TIP #4: Be careful about printing
If every engineering function could use one slogan of “Print One & Be Done,” that would be a great first step in raising awareness of the need to guard against standards copyright infringement. Coaching people to only print one copy of standards documents and only use these copies personally is one way to inoculate against the spread of improper standards sharing. Going a few steps further – cautioning people against printing multiple copies and distributing any copies, including the one copy printed for personal use – would be a highly beneficial booster shot of protection.
While this may seem like a simple issue to address, Techstreet is increasingly hearing from clients that it is actually becoming harder. Why? Because large organizations often have two distinct generations of engineers: long-time engineers who grew up professionally in paper-heavy environments where hard copies truly were the glue in their operations and newer engineers who operate online-only, seeing paper copies as a waste.
So, when we advise on being careful about printing we also suggest targeted communications and tools to reinforce this message in non-generational, engineering-like, matter-of-fact ways such as “Print One & Be Done.”
TIP #5: Don’t share logins
Everyone knows sharing logins for personal use such as paying bills, accessing bank accounts and watching online streaming content is risky and wrong. And in work environments people are made very aware from day one on their jobs not to share personal email account logins.
Yet we know from our work with standards publishers and our corporate clients that this best practice isn’t always top-of-mind when engineering teams are rushing to get access to the latest standards.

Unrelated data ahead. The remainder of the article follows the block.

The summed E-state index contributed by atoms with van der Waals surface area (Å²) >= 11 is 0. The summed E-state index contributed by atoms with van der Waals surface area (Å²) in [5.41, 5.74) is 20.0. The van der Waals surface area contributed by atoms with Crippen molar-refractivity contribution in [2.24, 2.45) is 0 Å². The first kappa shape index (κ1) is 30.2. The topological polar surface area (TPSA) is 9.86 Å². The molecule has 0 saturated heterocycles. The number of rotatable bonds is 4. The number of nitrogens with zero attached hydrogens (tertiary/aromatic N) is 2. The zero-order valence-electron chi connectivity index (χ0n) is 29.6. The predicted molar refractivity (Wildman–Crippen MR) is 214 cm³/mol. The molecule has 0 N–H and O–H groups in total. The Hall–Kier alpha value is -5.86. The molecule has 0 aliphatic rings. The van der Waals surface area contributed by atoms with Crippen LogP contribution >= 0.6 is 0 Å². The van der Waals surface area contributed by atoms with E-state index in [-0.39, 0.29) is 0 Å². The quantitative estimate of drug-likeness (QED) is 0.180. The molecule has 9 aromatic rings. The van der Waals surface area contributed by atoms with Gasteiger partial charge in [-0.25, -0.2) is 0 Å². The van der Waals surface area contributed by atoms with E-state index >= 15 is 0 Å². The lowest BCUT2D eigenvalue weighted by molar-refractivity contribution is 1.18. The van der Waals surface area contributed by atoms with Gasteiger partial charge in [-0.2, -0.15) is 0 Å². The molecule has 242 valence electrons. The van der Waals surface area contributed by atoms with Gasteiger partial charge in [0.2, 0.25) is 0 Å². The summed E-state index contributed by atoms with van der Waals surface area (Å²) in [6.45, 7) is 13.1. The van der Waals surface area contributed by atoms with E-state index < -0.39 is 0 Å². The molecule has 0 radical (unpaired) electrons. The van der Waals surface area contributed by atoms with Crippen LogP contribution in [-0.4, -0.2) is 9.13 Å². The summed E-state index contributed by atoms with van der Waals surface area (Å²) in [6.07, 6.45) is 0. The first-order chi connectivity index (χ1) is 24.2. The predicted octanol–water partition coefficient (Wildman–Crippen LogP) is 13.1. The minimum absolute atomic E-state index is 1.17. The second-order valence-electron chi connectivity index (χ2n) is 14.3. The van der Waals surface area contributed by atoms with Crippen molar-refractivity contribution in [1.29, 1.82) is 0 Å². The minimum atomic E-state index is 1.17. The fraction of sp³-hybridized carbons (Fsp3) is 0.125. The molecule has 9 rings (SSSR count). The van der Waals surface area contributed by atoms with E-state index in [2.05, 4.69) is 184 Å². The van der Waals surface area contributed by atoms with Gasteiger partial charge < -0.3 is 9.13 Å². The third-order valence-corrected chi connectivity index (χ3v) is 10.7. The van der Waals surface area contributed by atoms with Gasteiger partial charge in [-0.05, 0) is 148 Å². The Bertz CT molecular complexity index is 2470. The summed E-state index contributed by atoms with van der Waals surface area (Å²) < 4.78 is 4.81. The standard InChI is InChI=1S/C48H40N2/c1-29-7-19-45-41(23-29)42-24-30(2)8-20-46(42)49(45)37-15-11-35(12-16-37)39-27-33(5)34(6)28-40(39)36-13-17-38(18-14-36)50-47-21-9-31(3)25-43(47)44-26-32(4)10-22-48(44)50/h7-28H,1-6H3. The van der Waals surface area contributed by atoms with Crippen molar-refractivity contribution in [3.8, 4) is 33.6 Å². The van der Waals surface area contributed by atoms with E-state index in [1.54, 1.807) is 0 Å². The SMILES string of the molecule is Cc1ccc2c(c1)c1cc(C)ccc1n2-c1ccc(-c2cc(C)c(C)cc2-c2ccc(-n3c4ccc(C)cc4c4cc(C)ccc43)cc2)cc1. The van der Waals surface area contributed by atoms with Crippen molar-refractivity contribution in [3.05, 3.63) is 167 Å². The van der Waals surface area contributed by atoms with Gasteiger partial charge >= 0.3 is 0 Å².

In fact, few realize that when they have individual work accounts with publishers or standards aggregators to access those standards, the documents are watermarked to individuals. That means lending someone your publisher account login puts you at risk for copyright infringement. You could be flagged for misuse, as the watermark is unique to you.
TIP #6: Pay attention to watermarks
If your company gets its standards documents from a third party such as Techstreet, you need to know how they are used to guard against copyright infringement.
When using Techstreet, watermarks:
- Are imprinted on every page of downloaded standards documents with a person’s name and his or her company name
- Indicate who downloaded it, when and where it was downloaded and what organization has the license
Regardless of where standards come from, though, help your engineers and companies stay safe by sharing the two simple directions below:
- If your name isn’t in the watermark, don’t use the document in any way.
- If your company’s name isn’t in the watermark, don’t use the document in any way.
Sometimes people will ask what the most important tip is to follow. The answer is different for each company, so start with an internal assessment of how (or even if) you are guarding against standards copyright infringement and then align any gaps or flags you have to these tips.
To learn about our powerful web-based standards management platform, visit Techstreet Enterprise.